Changing Source Countries for U.S. Immigration

21 08 2012

NPR’s PlanetMoney show recently published a graph that shows how the countries supplying the US with immigrants have changed over the last century.

Obviously, the changing composition of the foreign-born population of the US is due to a combination of factors: legislative changes, improved transportation technology, and convergence in living standards between the US and some of the countries that used to send lots of immigrants. Notice how Europeans and Canadians now represent a much smaller proportion of the foreign-born population of the US than they did a century ago? That’s largely because these countries now have attained GDP per capita levels similar to that of the US. There are far more Asian immigrants living in the US-  thanks to the 1965 immigration act (thank you President Johnson) and the advent of the cheap air travel (thank you Boeing).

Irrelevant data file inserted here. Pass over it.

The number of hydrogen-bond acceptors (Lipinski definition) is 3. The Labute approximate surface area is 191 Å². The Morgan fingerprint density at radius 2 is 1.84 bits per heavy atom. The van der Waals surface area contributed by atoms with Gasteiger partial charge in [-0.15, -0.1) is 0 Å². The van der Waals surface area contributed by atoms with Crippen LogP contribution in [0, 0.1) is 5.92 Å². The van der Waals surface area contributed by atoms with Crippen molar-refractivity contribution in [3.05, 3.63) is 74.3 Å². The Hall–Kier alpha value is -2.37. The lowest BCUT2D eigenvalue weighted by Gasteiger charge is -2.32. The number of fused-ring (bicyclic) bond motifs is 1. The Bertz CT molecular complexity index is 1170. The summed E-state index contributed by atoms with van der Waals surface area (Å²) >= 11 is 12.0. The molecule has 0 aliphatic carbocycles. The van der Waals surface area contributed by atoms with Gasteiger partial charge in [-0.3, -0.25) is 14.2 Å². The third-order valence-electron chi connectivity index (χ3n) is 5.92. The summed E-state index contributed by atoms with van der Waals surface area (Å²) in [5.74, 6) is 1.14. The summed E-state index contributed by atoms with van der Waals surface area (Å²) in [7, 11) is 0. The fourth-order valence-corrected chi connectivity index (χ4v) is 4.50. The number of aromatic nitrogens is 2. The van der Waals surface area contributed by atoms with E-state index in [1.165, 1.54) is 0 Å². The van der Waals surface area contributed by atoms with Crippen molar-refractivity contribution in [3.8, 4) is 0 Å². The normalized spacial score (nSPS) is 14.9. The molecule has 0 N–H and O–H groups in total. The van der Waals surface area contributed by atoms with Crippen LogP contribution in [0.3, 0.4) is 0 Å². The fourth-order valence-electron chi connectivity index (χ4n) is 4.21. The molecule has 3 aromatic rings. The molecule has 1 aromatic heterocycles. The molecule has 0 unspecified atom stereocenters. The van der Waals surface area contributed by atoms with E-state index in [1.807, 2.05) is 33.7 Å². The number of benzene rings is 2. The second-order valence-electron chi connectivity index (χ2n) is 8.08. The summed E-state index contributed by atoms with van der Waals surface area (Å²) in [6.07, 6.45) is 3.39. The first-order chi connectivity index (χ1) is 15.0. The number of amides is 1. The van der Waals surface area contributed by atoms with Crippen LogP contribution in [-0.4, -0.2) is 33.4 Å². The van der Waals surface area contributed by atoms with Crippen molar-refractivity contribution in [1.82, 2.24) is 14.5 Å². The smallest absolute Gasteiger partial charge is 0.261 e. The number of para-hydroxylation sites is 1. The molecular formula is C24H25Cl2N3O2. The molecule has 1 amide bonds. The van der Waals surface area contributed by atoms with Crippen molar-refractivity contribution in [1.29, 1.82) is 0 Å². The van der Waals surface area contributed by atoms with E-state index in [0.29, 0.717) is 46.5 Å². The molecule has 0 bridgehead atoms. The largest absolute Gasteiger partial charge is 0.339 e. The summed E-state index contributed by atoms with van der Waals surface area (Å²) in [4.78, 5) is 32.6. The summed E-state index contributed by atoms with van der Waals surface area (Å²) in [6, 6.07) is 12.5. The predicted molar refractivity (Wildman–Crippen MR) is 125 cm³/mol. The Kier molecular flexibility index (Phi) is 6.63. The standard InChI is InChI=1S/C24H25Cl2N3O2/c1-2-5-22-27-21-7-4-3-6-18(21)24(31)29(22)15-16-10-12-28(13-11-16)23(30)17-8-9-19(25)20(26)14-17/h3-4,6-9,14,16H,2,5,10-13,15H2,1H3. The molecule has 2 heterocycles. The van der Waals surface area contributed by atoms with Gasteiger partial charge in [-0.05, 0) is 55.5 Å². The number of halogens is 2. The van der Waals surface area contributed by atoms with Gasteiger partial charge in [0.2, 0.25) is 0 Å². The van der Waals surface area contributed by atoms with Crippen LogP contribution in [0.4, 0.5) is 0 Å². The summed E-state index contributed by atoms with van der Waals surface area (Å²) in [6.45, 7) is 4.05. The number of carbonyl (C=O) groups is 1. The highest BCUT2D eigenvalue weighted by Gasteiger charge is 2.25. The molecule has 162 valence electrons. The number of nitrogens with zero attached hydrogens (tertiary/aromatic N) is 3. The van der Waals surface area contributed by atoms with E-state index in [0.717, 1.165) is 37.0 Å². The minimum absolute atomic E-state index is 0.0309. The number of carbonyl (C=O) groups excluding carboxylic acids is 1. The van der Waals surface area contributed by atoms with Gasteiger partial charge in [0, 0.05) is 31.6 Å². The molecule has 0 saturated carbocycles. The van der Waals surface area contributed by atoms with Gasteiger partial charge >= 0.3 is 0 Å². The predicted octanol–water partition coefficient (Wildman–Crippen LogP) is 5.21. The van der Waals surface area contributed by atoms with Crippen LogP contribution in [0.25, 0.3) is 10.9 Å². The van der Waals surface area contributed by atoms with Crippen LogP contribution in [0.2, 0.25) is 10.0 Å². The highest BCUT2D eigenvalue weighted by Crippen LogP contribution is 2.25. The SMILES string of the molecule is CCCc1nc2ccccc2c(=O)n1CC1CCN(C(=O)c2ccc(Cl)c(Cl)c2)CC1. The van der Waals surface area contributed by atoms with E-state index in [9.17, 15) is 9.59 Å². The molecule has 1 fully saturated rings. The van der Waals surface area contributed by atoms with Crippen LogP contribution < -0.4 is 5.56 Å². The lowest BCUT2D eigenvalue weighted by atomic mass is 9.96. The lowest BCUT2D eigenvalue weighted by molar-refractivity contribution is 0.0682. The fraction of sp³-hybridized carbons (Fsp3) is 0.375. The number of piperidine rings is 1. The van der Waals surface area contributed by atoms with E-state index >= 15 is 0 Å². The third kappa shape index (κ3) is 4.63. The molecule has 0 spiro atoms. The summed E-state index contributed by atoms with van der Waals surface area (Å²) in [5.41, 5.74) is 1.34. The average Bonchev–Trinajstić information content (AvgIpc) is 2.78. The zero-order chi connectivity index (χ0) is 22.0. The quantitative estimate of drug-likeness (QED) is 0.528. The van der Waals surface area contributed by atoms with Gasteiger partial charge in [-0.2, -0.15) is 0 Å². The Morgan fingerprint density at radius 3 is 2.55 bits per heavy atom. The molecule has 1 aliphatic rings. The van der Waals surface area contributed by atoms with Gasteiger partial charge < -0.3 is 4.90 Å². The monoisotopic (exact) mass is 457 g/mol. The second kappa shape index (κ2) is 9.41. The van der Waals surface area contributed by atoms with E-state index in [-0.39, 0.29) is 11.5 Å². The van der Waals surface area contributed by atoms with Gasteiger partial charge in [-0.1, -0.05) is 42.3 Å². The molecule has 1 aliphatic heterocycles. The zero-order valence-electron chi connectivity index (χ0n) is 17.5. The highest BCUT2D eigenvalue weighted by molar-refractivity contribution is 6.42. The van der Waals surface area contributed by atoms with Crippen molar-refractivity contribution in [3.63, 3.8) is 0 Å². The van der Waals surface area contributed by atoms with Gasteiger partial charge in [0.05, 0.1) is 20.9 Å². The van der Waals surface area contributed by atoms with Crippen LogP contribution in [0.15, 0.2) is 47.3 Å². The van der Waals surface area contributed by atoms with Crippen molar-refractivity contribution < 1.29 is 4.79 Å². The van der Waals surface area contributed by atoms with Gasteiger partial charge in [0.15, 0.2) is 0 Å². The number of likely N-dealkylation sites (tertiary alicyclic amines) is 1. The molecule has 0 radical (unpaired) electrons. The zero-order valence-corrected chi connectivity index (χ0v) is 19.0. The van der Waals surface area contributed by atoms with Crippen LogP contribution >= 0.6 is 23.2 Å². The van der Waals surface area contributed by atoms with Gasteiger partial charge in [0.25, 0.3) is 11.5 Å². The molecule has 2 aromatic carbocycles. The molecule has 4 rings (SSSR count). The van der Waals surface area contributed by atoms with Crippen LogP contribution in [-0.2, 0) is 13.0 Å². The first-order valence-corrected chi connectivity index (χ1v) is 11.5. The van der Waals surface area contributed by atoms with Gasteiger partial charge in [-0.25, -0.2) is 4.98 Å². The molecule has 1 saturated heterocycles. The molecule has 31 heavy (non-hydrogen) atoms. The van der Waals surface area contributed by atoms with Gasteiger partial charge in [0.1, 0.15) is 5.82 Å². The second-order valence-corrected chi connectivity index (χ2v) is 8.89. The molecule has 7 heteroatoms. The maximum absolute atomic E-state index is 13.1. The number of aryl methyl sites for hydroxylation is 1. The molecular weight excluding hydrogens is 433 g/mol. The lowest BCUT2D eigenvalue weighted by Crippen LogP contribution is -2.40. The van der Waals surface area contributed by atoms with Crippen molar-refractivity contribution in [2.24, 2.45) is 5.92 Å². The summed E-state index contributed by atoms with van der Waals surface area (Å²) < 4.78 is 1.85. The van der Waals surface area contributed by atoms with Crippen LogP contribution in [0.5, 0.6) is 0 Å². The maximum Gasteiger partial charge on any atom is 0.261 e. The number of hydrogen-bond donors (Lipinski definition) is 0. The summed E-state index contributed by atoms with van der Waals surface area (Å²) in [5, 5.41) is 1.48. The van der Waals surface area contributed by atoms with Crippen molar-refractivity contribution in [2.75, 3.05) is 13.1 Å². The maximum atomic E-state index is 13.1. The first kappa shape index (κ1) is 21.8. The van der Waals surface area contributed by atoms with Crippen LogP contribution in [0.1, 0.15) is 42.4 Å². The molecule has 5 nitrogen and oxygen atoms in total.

Johnson signs the 1965 immigration law at Ellis Island

The striking thing about this graph is the vast increase in the proportion of immigrants from Mexico. I’m not certain what explains this.

Travel between the US and Mexico isn’t that much easier today than it was a century ago– in the early 20th century there was cross-border train service, so it was pretty easy to ride to the US.   In other words, improved transportation technology doesn’t explain why Mexico has become a more important supplier of immigrants. Prior to 1924, there were no legal restrictions of Mexican immigration to the US and basically no border patrol. Now there are many restrictions and a semi-effective border patrol. There is still a big gap between US and Mexico living standards, yet I believe it has narrowed since 1960, so Mexicans would have less of an incentive to move to the US.

So what explains the upsurge in Mexican immigration to the US in recent decades?

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